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Did the recent storms hurt our waterways? - September 15, 2011

With record flooding across Delmarva in recent weeks, stormwater impacts are apparent. After 8-12 inches of rain fell in many towns, yards and basements flooded, roads closed, and shorelines eroded. The effects of the water on our land and property are easy to see. But what about the effects on our water -- specifically, water quality?

Nonpoint source pollution is caused when rain moves across the land. As storm runoff flows, it picks up pollutants and deposits them into streams, wetlands, and our coastal bays. Unlike a point source of pollution, like a sewage outfall, you usually can't point a finger to the exact origin of nonpoint source pollution.

The Environmental Protection Agency cites excess fertilizers, herbicides, and insecticides from agricultural lands and residential areas; oil, grease, and toxic chemicals from urban runoff; sediment from improperly managed construction sites, crop and forest lands, and eroding streambanks; and bacteria and nutrients from livestock, pet wastes, and faulty septic systems as just some of the causes of nonpoint source pollution.

Stormwater runoff has complex ramifications for water quality. According to Catherine Wazniak, Integrated Assessment Program Chief for the Maryland Department of Natural Resources, "storm flows carrying a high level of polluted runoff (stormwater) into the bays can increase algae and reduce water clarity that may result in impacts to the growth of aquatic grasses and fishing activities.

These flows carry high loads of nutrient and sediment pollutants from the land into streams and to the bays. Additional nutrients at this time of the year can fuel the growth of late season algal blooms.

Until these materials settle, loads of suspended sediments can reduce water clarity which can shade aquatic grasses and reduce their growth, and affect fishing success."

"Within days of Hurricane Irene, an algae bloom occurred in the Bishopville Prong in Worcester County. Chlorophyll concentrations were nearly sixfold above those measured throughout August before the storm. This phenomenon is a direct response to elevated nutrient concentrations carried in runoff from Irene's rains," said Wazniak.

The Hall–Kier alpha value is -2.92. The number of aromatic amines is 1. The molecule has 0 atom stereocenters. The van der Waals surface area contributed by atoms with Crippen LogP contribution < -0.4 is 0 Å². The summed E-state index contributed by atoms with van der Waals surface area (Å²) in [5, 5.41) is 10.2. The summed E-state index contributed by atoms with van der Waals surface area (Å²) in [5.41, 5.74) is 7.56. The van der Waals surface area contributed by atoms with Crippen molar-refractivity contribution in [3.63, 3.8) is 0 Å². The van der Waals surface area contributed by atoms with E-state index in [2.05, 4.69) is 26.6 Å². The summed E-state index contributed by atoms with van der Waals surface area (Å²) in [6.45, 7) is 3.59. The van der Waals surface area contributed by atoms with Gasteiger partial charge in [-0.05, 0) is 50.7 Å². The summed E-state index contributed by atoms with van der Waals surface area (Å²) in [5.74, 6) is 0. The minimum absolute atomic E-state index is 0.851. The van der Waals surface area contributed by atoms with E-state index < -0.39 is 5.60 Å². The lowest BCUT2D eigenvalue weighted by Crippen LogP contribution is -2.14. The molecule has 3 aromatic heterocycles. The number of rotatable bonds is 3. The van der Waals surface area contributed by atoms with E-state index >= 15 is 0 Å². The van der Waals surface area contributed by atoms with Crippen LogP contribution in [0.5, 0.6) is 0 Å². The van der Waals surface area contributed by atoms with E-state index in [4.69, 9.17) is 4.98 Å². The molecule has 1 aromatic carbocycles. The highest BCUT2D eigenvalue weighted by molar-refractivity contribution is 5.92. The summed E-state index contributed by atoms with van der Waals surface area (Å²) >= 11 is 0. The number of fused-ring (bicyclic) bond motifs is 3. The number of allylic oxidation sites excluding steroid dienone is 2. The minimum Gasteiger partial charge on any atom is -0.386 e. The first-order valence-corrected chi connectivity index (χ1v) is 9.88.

"Chlorophyll concentrations remained high for more than a week after the storm's departure, showing that the bloom persisted. Once the bloom begins to die back, decomposition of algal cells may produce low dissolved oxygen conditions that are unfavorable to fish and shellfish."

Carol Cain, technical director for the Maryland Coastal Bays Program, says: "Many people believe that storm drains in the street are connected to water treatment plants. While this is true in some arid areas of the U.S., it is not so in our watershed. Our storm drains empty directly into a ditch, creek, river or bay, and the flow carries much of the nutrients, bacteria, trash and debris, or heavy metals and toxics encountered along the way."

Wherever you live, there are steps you can take to help mitigate the impacts of stormwater.

Install a rain barrel to help capture some of the water for reuse. Plant a rain garden, to help filter water. Replace impervious surfaces, which speed up runoff, with pervious surfaces, which help to slow the water and allow for filtering and absorption.

You can also help by reducing pollutants. Limit your use of fertilizer and pesticides, and take care to apply them according to label directions and at the appropriate time of the year. Dispose of oil, paint, grease, and other toxic household chemicals properly. Maintain septic systems. Pick up pet waste.

"One of our most solvable water quality problems in the coastal bays is stormwater," notes Dave Wilson, executive director of the MCBP. For more information on how to protect our coastal bays, please visit www.mdcoastalbays.org.

Samis is the education coordinator for the Maryland Coastal Bays Program.

 

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